KAMLOOPS — Sunday marked the final day for competition for the hundreds of athletes in the city for the 2018 BC Winter Games. Laura Hall, Isaiah Jessie Uribe, and Martina Antifay made up three-quarters of the Zone 2 short track 3000-metre relay team. All three athletes shared similar thoughts on what made the BC Winter Games such a special competition.
“For me, it’s been the team experience,” Antifay told CFJC Today. “Like, getting to stay and laugh and have memories you get to carry from the team.”
“You get to know people more than usual at a normal skating meet,” Uribe said. “You get to stay with people in a school, share the same space, so you get to enjoy the meet a little more.”
Hall echoed her teammate's sentiments: “Staying at the school as a team is fun because you get to can get to know the other skaters and athletes better.”
With all the hardware that’s been handed out here at the BC Winter Games, these athletes have been able to take that next step in their athletic careers. Careers which many hope one day culminates in a trip to the Winter Olympics. Especially considering the success Canadian athletes have had on the long blades.
Canada won 8 medals in all on the speed skating ice - 2 in Long Track and an impressive 5 in short track, including a silver and two bronze by Canada’s closing ceremony flag bearer Kim Boutin.
“There are some Kamloops athletes that have skated here and gone to the Olympics,” Antifay explained. “It’s like, wow, they were here and skated exactly where I skated, so it’s possible to get there.”
For Uribe: “Right now, Canada is my home country, so I can just enjoy what [the athletes] are doing. I feel proud of how they’re doing.”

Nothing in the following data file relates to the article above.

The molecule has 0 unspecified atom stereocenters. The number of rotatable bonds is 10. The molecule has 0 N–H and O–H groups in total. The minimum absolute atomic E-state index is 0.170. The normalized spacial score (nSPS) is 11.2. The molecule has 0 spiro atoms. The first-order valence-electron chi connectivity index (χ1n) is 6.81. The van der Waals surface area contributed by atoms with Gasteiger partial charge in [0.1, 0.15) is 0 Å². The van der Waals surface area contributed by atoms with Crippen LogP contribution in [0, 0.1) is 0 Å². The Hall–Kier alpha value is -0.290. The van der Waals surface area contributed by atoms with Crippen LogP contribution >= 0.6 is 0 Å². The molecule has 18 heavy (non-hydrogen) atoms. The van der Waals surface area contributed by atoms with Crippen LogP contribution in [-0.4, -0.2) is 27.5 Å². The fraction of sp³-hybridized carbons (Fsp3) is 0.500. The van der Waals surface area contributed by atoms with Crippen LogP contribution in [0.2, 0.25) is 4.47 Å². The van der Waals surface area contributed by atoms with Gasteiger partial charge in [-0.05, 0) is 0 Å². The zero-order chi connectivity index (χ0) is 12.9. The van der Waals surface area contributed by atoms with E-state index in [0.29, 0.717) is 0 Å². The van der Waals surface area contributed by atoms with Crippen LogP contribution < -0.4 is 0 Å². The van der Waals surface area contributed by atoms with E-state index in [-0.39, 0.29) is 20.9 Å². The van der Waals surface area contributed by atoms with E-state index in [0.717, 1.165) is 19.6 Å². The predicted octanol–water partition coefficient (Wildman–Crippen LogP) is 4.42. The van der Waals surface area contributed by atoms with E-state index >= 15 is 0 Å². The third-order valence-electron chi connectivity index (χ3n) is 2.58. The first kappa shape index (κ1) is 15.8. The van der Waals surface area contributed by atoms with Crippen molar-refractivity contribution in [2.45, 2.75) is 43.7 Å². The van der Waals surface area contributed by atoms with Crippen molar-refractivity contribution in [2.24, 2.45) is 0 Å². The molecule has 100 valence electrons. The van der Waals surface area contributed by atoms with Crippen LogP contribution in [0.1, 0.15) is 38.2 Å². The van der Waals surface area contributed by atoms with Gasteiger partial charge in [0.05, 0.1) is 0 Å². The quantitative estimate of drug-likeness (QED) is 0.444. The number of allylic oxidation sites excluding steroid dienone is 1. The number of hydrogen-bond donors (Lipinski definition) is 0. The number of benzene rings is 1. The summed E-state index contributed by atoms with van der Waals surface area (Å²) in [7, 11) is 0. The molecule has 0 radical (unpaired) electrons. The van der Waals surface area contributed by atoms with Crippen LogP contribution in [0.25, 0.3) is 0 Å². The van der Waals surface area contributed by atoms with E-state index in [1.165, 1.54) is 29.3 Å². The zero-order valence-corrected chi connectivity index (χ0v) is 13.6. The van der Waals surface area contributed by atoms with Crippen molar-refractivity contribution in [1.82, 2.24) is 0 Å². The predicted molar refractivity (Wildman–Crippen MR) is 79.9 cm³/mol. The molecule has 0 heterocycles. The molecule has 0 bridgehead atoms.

“They go through the same system and do the same meets as you’re doing now,” Hall said. “You’re like, hey, I could be there someday.”
For Isaiah watching the action from PyeongChang was extra special. 2018 marked the first time a South American speed skater was able to take part in the Winter Olympics - even more special since the two have trained together in the off-season.
“To see that the first [Colombian] athlete [to compete at the Winter Games] is a speed skater, that makes me really proud,” Isaiah said. “Plus I’ve trained with him, so I know him and he’s a really good person. By watching him there, it gives me the courage to be the next Colombian to go to the Winter Olympics for speed skating.”
The team was in tough in their relay, against some strong competition from the Vancouver Coastal and Fraser Valley teams; each skater did their part, securing a silver medal performance for the Zone 2 athletes.
And with the 2018 BC Winter Games coming to an end, they were sure to savour their time at the rink, while dreaming of what lays in store for their athletic futures.
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